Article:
Article

Kudielka BM, Hellhammer DH, Wüst S. Why do we respond so differently? Reviewing determinants of human salivary cortisol responses to challenge. Psychoneuroendocrinology 34: 2-18

Jacobs Center on Lifelong Learning and Institutional Development, Jacobs University Bremen, Campus Ring 1, 28759 Bremen, Germany.
Psychoneuroendocrinology (Impact Factor: 4.94). 12/2008; 34(1):2-18. DOI: 10.1016/j.psyneuen.2008.10.004
Source: PubMed

ABSTRACT

Stress and stress-related health impairments are major problems in human life and elucidating the biological pathways linking stress and disease is of substantial importance. However, the identification of mechanisms underlying a dysregulation of major components of the stress response system is, particularly in humans, a very challenging task. Salivary cortisol responses to diverse acute challenge paradigms show large intra- and interindividual variability. In order to uncover mechanisms mediating stress-related disorders and to potentially develop new therapeutic strategies, an extensive phenotyping of HPA axis stress responses is essential. Such a research agenda depends on substantial knowledge of moderating and intervening variables that affect cortisol responses to different stressors and stimuli. The aim of this report is, therefore, to provide a comprehensive summary of important determinants of, in particular, human salivary cortisol responses to different kinds of laboratory stimuli including acute psychosocial stress as well as pharmacological provocation procedures. This overview demonstrates the role of age and gender, endogenous and exogenous sex steroid levels, pregnancy, lactation and breast-feeding, smoking, coffee and alcohol consumption as well as dietary energy supply in salivary cortisol responses to acute stress. Furthermore, it briefly summarizes current knowledge of the role of genetic factors and methodological issues in terms of habituation to repeated psychosocial stress exposures and time of testing as well as psychological factors, that have been shown to be associated with salivary cortisol responses like early life experiences, social factors, psychological interventions, personality as well as acute subjective-psychological stress responses and finally states of chronic stress and psychopathology.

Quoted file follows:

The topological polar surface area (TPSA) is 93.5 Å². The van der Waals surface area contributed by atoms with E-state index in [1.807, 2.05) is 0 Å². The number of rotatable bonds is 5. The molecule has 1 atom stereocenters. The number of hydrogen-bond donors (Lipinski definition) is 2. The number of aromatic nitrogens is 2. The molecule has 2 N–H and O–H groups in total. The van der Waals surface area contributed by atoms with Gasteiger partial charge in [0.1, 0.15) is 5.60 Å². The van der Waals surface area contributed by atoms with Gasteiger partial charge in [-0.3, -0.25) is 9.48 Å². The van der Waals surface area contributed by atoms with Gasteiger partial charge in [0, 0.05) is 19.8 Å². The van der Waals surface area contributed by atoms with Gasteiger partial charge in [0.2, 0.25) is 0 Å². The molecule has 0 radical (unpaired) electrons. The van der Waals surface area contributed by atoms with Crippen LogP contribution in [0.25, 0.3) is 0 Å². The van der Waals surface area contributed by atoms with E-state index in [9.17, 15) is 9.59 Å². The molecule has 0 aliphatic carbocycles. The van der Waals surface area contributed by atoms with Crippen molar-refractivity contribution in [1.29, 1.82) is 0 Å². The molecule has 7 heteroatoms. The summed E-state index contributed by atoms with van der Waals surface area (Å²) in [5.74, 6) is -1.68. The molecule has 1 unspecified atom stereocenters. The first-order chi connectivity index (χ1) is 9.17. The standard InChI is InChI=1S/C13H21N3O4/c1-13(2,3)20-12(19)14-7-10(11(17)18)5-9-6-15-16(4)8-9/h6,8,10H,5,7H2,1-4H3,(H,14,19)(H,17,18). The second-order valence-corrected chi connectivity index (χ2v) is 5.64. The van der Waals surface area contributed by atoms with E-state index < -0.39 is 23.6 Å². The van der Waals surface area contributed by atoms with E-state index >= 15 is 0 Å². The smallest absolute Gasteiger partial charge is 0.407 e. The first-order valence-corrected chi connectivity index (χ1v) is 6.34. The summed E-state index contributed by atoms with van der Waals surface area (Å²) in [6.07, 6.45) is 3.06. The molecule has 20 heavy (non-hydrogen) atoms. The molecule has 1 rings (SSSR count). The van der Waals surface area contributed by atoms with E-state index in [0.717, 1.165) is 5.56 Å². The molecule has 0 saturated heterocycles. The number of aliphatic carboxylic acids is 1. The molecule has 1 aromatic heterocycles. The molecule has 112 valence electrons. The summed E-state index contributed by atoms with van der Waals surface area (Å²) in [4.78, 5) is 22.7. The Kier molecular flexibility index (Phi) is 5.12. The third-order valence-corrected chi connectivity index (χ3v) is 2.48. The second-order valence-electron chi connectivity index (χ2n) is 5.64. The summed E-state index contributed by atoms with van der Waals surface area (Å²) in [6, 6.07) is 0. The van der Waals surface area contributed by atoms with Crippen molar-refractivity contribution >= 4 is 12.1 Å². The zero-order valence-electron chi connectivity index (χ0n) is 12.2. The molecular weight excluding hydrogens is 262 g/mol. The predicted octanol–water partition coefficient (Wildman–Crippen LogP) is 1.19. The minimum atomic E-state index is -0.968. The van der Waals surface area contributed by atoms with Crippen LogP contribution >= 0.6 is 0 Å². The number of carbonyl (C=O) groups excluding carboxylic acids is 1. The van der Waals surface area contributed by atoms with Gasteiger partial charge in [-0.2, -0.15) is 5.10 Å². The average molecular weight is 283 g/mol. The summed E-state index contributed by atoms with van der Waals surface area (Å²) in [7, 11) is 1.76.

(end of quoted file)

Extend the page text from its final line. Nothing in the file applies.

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    • "The HPA axis is thought to respond to these high levels by reducing cortisol output over time, resulting in a more flattened profile (Miller et al. 2007; Fries et al. 2009; Kudielka et al. 2009). That is, hyperactive HPA functioning results in hypoactive functioning when a severe state of fatigue or exhaustion is reached and the individual is no longer able to cope with an ongoing stressor (Kudielka et al. 2009). Hence, the direction and magnitude of the response appears to be a function of the chronicity of the stressor. "
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    • "Several individual difference variables have been suggested to moderate a person's cortisol response to psychosocial stress and thus explain null effects [6]. For children and adolescents, however, only few of these moderating variables like participants' physical activity levels [13], "
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    • "Human cortisol levels are most commonly assessed via saliva, urine or serum but are difficult to accurately ascertain. Indeed, inconsistent findings in the literature are likely due to methodological differences in the timing, number and type of measures taken, as well as the large number of other potential confounds (see Kudielka et al., 2009; Vreeburg et al., 2009b). Hair, a relatively new medium for the assay of cortisol, has been proposed as a reliable index of long term function (Koren et al., 2002; Raul et al., 2004; Stalder and Kirschbaum, 2012). "
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